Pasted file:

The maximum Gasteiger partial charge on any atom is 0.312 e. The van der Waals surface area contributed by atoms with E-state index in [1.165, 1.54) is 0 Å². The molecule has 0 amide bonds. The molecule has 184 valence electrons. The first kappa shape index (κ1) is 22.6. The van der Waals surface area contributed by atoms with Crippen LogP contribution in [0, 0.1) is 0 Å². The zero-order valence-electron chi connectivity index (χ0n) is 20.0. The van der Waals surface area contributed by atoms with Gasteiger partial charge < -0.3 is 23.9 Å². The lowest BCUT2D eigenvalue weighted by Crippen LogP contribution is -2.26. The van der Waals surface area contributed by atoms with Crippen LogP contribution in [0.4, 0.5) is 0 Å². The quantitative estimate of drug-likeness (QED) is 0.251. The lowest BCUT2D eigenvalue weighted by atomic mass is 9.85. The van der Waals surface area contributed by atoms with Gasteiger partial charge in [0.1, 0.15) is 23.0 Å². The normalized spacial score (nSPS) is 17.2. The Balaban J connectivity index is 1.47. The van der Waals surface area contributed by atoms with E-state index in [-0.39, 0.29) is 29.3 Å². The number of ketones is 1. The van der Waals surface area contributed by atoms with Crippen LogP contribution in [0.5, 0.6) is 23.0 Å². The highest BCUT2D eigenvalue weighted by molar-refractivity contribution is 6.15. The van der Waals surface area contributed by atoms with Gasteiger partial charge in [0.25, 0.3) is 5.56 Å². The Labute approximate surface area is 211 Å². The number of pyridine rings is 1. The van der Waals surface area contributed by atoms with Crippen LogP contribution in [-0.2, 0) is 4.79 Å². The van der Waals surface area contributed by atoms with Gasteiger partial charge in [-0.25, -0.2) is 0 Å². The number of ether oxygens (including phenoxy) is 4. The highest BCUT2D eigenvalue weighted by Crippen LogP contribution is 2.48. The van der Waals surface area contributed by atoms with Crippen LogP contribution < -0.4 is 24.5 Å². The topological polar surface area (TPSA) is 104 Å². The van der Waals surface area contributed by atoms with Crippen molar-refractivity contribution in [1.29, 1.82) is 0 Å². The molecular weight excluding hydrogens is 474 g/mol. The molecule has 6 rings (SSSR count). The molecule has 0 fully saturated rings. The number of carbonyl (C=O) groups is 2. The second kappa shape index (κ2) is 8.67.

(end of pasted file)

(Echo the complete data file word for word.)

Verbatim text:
The maximum Gasteiger partial charge on any atom is 0.312 e. The van der Waals surface area contributed by atoms with E-state index in [1.165, 1.54) is 0 Å². The molecule has 0 amide bonds. The molecule has 184 valence electrons. The first kappa shape index (κ1) is 22.6. The van der Waals surface area contributed by atoms with Crippen LogP contribution in [0, 0.1) is 0 Å². The zero-order valence-electron chi connectivity index (χ0n) is 20.0. The van der Waals surface area contributed by atoms with Gasteiger partial charge < -0.3 is 23.9 Å². The lowest BCUT2D eigenvalue weighted by Crippen LogP contribution is -2.26. The van der Waals surface area contributed by atoms with Crippen LogP contribution in [0.4, 0.5) is 0 Å². The quantitative estimate of drug-likeness (QED) is 0.251. The lowest BCUT2D eigenvalue weighted by atomic mass is 9.85. The van der Waals surface area contributed by atoms with Gasteiger partial charge in [0.1, 0.15) is 23.0 Å². The normalized spacial score (nSPS) is 17.2. The Balaban J connectivity index is 1.47. The van der Waals surface area contributed by atoms with E-state index in [-0.39, 0.29) is 29.3 Å². The number of ketones is 1. The van der Waals surface area contributed by atoms with Crippen LogP contribution in [0.5, 0.6) is 23.0 Å². The highest BCUT2D eigenvalue weighted by molar-refractivity contribution is 6.15. The van der Waals surface area contributed by atoms with Gasteiger partial charge in [0.25, 0.3) is 5.56 Å². The Labute approximate surface area is 211 Å². The number of pyridine rings is 1. The van der Waals surface area contributed by atoms with Crippen LogP contribution in [-0.2, 0) is 4.79 Å². The van der Waals surface area contributed by atoms with Gasteiger partial charge in [-0.25, -0.2) is 0 Å². The number of ether oxygens (including phenoxy) is 4. The highest BCUT2D eigenvalue weighted by Crippen LogP contribution is 2.48. The van der Waals surface area contributed by atoms with Crippen LogP contribution < -0.4 is 24.5 Å². The topological polar surface area (TPSA) is 104 Å². The van der Waals surface area contributed by atoms with Crippen molar-refractivity contribution in [1.29, 1.82) is 0 Å². The molecular weight excluding hydrogens is 474 g/mol. The molecule has 6 rings (SSSR count). The molecule has 0 fully saturated rings. The number of carbonyl (C=O) groups is 2. The second kappa shape index (κ2) is 8.67.